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The Covenanters protest against the execution of the King, 22...Commissioners

sent to Charles, who agrees to their terms, 22... Earl of Montrose made Captain-

General of Scotland, 22... Receives supplies from the King of Denmark, and

lands in the Orkneys, 23... Colonel Strachan defeats the Rebel Army, 23...Montrose

tried, condemned, and executed, in Edinburgh, 23... Charles arrives in the

Frith of Cromarty, and signs the Covenant, 23...Cromwell invades Scotland,

23... Battle of Dunbar, 23... The English army enters Glasgow, 24... Cromwell

goes in state to the Cathedral, 24... The Covenanters raise an army, 25...De-

feated by Lambert, 26... Glasgow laid under Contribution, 26... Charles crowned

at Scone, 26... Encamps at Torwood, 27... Marches into England, 27...Battle

of Worcester, 27...Defeat of the Covenanters, 27... The King conceals himself

in an Oak Tree, 27... Embarks at Shoreham, and arrives in Normandy, 27...

The Scots are subdued under Monk, 27... English Judges appointed to the

Scotch Courts, 27...Cromwell appointed Protector, 28...Dies, and is succeeded

by nis Son, 28...Monk convenes a Meeting of the Nobility, fc. in Edinburgh,

28... Repairs to England, 28...Declares in favour of Charles, who is pro-

claimed King, 29... Great Officers of State appointed in Scotland, 29... Minis-
ters and Elders congratulate the King on his return, and implore him to respect
the Covenant, on which they are thrown into prison, 29... Covenanters prohibited

from attending Conventicles, 30... Prosecutions raised against them at the insti-

gation of Mr. James Sharp, 30... Sharp made Archbishop of St. Andrews, 30...

Committee of Privy Council meet at Glasgow, 31...400 Presbyterian Clergy-

men ejected, 32... Miserable situation of the Country, 33... Heavy fines im-

posed on the See of Glasgow, 35... The Covenanters raise a small body of men,

35... Are attacked and defeated near Edinburgh, 36... Magistrates and Council

fined for allowing Conventicles, 37... The Privy Council enforce a Bond against

Conventicles, 37...Military ordered to disperse persuns attending Conventicles,

37... The Highland Host appointed, 38... Archbishop Sharp murdered, 41...

Captain Graham of Claverhouse repulsed by the Covenanters near Drumbog,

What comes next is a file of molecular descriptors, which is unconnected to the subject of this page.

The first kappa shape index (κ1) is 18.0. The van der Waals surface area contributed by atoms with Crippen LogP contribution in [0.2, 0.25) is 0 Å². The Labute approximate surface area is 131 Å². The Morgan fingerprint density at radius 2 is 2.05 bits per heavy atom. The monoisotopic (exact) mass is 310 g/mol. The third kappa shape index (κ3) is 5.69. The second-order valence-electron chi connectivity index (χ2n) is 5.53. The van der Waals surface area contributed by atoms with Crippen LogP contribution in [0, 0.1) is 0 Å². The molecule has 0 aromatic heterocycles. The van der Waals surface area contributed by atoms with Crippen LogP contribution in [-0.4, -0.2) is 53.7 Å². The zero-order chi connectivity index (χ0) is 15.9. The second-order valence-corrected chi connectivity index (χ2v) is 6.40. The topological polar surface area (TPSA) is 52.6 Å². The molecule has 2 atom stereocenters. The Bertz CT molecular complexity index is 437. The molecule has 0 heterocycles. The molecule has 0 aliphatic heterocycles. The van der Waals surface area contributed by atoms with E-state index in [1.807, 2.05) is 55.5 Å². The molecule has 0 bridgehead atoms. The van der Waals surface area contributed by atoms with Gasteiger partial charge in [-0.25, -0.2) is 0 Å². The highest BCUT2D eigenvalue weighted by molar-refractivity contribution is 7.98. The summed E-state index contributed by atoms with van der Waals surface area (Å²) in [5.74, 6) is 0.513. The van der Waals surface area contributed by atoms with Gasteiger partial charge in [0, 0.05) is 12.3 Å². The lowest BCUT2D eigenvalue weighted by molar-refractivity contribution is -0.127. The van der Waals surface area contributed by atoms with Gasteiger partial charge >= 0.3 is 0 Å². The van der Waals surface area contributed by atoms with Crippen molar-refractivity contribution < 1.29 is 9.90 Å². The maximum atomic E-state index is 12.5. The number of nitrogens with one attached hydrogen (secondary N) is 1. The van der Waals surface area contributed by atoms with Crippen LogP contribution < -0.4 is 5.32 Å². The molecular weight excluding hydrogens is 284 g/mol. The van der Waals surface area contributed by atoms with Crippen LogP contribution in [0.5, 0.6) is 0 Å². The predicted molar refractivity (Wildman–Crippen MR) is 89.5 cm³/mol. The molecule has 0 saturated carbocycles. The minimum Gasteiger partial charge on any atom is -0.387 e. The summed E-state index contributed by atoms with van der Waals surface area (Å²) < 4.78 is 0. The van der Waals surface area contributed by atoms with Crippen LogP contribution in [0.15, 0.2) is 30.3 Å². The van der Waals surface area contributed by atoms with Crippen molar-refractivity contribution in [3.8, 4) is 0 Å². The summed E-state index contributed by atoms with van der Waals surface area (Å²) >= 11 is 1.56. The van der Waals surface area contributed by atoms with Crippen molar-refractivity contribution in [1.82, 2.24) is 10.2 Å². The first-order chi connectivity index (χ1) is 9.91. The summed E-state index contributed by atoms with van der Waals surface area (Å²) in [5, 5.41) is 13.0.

42...Pursued to Glasgow, 43...Privy Council take alarm, 43...Duke of Mon-

mouth appointed Commander in Chief of Scotland, 44...Battle of Bothwell

Bridge, 44... Covenanters defeated, 45... A number of Prisoners executed, and

others sent to Barbadoes, 45... The King suspends the laws against Con-

venticles, 46.

CHAP. XIV.

James, Duke of York, made a Privy Counsellor of Scotland, 46... Prosecutions

against those concerned in the Battle of Bothwell Bridge, 47... Persecution of
Mr. John Spreull, 47...Mr. Donald Cargill, late Minister of the Barony Parish,
executed, 49... Test Act enforced, 50... The Earl of Argyle absconds, is tried in
his absence, and degraded, 50... Death of Charles II. 50... The Duke of York

declared King, under the title of James II. 50... The Earl of Argyle returns in

arms, 50...Is apprehended and beheaded in Edinburgh, 51... The Duke of

Monmouth beheaded after the Battle of Sedgemoor, 51... The first Indulgence,

52...The Queen is delivered of a Son, 53...A General Pardon published, 54...

Abject flattery of the Scotch Bishops, 54... The Prince of Orange invades

England, 55... William III. proclaimed at Glasgow, 55... The Students in the

University of Glasgow burn the Pope and the Archbishops of St. Andrews

and Glasgow in effigy, 56...King James withdraws to France, 56... Is de-

clared to have abdicated the Throne, 56... Scotch Commissioners introduced to

William and Mary at Whitehall, 57... The King's Supremacy in the Church of

Scotland rescinded, 58...A General Assembly appointed, 58...Deaths of William

and Mary, 61... Accession of Queen Anne, 61... Union of Scotland with

England, 61... Union unpopular in Scotland, 61... Patronage restored, 63...

Death of the Queen, 64... Accession of George I. 64... Rebellion in Scotland, 64

...Battle of Dumblain, 65...Battle of Preston, 66... Pretender arrives in Scot-

land, and is proclaimed King, 66... Returns to the Continent, 66... Scotch No-

bility and others executed, 66... Death of George I. and Accession of George II.

67... Charles, Son of the old Pretender, arrives in Scotland, 67...Proclaims his

Father King, 68...Sir John Cope defeated by the Rebels near Prestonpans, 68

... The Duke of Cumberland defeats the Rebels at Culloden, 70... The Young

Pretender retires to the Continent, 70... The Rebels severely punished, 71... The

Highlanders prevented from wearing the Garb of their Ancestors, 71... Aboli-